Law unto themselves?

EPISODE 35

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The pervasiveness of platforms in our societies is hard to ignore.  It has wide ranging effects on and implications for our economic, social and cultural practices and lives. Some focus on the dominance of digital platforms as a failing of antitrust and call for an entire overhaul of the intellectual enterprise. Others go further.  One of those is the guest on this episode, Professor Frank Pasquale of the University of Maryland, author of the widely acclaimed book, The Black Box Society: The Secret Algorithms that Control Money and Information.

For Frank, the societal concerns raised by platform dominance cannot be dealt with adequately as a matter of economic analysis. Rather, the culture, practices and effects of these companies raise fundamental questions about the type of society we want to live in. In light of this, it behoves us, he argues, to engage in a holistic philosophical inquiry, one that concerns our collective values and is not reduced to the methodological individualism of neoclassical economics. His call to action is a wholesale wresting back of control by the state.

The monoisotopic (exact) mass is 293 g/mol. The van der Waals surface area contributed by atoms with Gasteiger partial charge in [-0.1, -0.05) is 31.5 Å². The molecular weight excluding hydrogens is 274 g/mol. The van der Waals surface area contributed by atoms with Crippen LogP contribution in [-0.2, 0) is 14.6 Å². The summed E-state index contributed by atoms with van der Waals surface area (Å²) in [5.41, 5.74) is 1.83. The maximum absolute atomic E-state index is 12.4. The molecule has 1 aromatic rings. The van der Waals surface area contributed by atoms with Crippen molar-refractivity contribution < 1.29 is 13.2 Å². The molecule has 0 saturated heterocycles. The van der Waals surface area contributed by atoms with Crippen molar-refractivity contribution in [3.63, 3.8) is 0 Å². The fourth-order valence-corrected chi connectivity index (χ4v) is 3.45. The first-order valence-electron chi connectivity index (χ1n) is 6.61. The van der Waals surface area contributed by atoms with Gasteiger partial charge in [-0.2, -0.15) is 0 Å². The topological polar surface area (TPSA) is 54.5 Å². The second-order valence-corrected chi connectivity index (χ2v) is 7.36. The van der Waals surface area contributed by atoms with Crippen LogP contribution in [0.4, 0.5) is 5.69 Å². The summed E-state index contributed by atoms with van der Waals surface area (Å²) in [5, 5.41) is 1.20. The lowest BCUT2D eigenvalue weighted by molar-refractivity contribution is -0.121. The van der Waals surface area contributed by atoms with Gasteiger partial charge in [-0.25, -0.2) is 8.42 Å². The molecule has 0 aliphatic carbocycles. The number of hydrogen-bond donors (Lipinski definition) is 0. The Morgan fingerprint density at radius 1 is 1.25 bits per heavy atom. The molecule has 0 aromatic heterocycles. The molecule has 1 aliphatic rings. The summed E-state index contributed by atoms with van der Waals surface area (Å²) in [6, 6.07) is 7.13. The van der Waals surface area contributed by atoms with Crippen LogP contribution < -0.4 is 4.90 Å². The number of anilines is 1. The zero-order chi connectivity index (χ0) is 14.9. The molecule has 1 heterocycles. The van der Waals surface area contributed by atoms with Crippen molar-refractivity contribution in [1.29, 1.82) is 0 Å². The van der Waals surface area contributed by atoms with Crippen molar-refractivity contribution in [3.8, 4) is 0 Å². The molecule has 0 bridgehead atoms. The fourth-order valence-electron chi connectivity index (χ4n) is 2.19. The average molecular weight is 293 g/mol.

This episode was recorded before a live audience at the Melbourne Law School on the occasion of Frank’s visit for the Digital Citizens Conference held 24-26 July.

You can read some of Frank’s writing here and his book, The Black Box Society, is available here. You can follow him on Twitter @FrankPasquale.

Featuring regular cut-through interviews with leading thinkers, movers and shakers, Competition Lore is a podcast series that engages us all in a debate about the transformative potential and risks of digitalised competition.

Join Caron Beaton-Wells, Professor in Competition Law at the University of Melbourne, to tackle what it means to participate as a competitor, consumer or citizen in a digital economy and society.

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